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Using information architecture to make distributed teamwork easier – Productivity Article

The problem starts when a content team, design team, and development team focus only on their piece of the puzzle without thinking about the impact on other teams. Now that so much of the economy relies on how well distributed teams work together, the stakes are even higher.  “The shift to remote work is a big deal for everybody,” she says. “All sorts of things we took for granted that you could figure out sitting in a room together, now…

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Homework: How behaviors and habits change in a fully distributed workforce – Productivity Article

Filed under Work Culture In the four weeks since the COVID-19 crisis compelled our team at Dropbox to leave our offices and become a fully distributed workforce, so much has changed in a short time.  Despite being separated and unable to meet in the same physical space, we’re learning how to carry on the best we can. We wanted to reach out to see how our team is coping with the challenges of being out of the office for an uncertain…

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Amy Edmondson on the power of psychological safety in distributed work – Productivity Article

“Distributed work is making us realize we have to be more deliberately—more proactively—open. We have to be explicit in sharing our ideas, questions, and concerns, because we can’t just overhear what’s happening in the next cubicle,” she says. “We now have to work a little harder to share what we’re thinking, to ask questions. And then I wonder whether we might be able to import this new sense of deliberateness back into our workplaces when we do go back to…

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We’ve all got a bad case of tech reflux – Productivity Article

In the early aughts, I had an English professor a few years shy of retirement who forbade our class from using technology for term papers. It wasn’t just that she mistrusted whatever information we’d gather after typing “Moby Dick albatross” wouldn’t be peer reviewed. “Oh, you’ll go looking for one thing, and then click on another, and then end up playing checkers,” she’d warn and circle her hands over both temples like it all caused her psychic trauma. At the…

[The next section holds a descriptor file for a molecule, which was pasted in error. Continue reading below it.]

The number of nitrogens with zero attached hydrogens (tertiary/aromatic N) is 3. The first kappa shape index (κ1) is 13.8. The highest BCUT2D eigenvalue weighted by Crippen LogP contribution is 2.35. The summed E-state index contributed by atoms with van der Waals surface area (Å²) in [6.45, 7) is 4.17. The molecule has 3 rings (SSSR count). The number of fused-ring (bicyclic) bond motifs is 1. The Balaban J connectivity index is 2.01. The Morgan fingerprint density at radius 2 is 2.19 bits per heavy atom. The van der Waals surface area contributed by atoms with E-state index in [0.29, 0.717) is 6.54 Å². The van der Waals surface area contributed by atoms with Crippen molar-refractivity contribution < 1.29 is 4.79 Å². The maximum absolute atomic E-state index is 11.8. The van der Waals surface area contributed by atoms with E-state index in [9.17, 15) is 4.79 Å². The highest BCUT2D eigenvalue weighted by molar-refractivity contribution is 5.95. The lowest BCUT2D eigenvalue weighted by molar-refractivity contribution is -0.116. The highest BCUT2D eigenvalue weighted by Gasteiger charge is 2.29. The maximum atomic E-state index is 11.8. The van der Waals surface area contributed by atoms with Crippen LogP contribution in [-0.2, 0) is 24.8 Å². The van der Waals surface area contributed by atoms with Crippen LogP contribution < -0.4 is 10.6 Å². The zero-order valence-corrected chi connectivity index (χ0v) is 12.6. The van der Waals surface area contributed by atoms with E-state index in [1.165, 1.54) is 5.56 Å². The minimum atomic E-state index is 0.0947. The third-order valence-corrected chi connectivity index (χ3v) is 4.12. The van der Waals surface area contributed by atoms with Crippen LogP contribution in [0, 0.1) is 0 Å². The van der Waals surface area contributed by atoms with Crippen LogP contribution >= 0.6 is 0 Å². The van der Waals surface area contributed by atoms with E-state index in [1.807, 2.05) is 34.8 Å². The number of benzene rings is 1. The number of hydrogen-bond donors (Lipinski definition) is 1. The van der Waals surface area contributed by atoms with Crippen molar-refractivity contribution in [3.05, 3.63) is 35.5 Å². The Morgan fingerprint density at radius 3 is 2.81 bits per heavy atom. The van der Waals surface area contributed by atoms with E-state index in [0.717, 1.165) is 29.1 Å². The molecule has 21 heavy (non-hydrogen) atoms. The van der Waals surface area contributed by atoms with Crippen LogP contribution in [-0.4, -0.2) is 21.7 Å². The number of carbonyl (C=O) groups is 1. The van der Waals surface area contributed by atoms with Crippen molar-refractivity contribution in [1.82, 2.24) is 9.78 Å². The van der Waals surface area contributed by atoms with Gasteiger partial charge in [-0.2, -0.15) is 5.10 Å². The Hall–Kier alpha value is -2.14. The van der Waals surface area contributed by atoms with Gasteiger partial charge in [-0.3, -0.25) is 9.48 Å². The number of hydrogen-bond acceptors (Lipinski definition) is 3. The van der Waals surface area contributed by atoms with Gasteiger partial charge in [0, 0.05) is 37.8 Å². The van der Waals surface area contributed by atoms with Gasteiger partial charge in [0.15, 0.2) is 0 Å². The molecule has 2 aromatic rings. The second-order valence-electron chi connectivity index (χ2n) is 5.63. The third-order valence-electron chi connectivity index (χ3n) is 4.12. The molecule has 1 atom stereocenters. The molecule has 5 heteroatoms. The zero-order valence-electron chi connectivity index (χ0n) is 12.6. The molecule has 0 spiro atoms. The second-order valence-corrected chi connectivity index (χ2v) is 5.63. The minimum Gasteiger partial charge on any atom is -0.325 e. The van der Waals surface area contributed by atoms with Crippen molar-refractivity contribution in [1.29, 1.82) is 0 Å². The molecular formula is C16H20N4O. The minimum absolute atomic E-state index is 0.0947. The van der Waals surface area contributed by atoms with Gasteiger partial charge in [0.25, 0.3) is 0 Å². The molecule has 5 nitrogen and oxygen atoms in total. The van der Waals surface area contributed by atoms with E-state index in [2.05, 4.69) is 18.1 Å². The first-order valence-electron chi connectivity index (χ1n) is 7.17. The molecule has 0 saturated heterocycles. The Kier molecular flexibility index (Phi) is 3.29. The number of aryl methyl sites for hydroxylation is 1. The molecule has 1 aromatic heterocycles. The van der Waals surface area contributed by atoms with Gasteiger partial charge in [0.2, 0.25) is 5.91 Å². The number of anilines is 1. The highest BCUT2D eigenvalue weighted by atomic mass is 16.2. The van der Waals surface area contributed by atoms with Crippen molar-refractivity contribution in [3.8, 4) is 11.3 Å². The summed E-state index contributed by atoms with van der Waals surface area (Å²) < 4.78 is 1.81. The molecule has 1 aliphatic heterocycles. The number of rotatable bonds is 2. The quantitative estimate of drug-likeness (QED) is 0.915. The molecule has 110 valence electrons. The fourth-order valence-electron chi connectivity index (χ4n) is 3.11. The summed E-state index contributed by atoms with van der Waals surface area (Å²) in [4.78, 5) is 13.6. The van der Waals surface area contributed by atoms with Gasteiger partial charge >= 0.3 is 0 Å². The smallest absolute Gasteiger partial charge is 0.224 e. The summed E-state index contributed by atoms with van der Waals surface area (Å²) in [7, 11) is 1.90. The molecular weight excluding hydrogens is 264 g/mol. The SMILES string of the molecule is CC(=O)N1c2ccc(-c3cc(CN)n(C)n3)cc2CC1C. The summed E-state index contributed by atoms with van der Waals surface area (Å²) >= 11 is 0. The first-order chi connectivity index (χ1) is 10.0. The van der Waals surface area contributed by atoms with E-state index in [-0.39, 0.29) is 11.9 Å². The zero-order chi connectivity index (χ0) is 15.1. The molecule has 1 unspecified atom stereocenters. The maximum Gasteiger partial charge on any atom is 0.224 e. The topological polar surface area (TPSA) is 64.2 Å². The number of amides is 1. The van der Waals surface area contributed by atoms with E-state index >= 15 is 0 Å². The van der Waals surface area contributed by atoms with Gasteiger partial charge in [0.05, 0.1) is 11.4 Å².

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Kickstarter’s co-founder Yancey Strickler on how to build a more generous world – Productivity Article

Strickler argues that the West is trapped by three assumptions: that the point of life is to prioritize your self-interest and wealth; that it’s each of us against the world; and that this system is deeply embedded into individuals, institutions, and society at large.  We need a new system, Strickler argues, calling for a paradigm shift that broadens our best interests from simply present day self-interest to a more holistic view that includes the world around us. To do this,…

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How businesses can benefit from age diversity – Productivity Article

These results support the notion that we prefer younger leaders to guide us into the future, to stimulate innovation, and upend the status quo. But elders help prevent self destruction. In fact, even in the entrepreneurial world, older leaders are more likely to succeed. The probability of extreme start-up success increases with age, at least until the late 50s. Experience pays off. And older workers possess the wisdom, experience, specialized knowledge, and superior ability to council younger Millennial phenoms who…

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The Mind at Work: Kay Tye on unlocking the grip of negative emotions – Productivity Article

Our experience of emotion is mediated, in other words, by many factors besides the stimulus that arouses them. In different strands of her research, Tye has identified both hunger and social status as factors that can cause the same stimuli to evoke very different behaviors. In the case of hunger, Tye has shown that after just one day of fasting mice will shift the balance of their behavior. “If you make an animal really hungry,” she says, “then not getting…

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The Working World: How Estonia’s digital society is creating a haven for startups and entrepreneurs – Productivity Article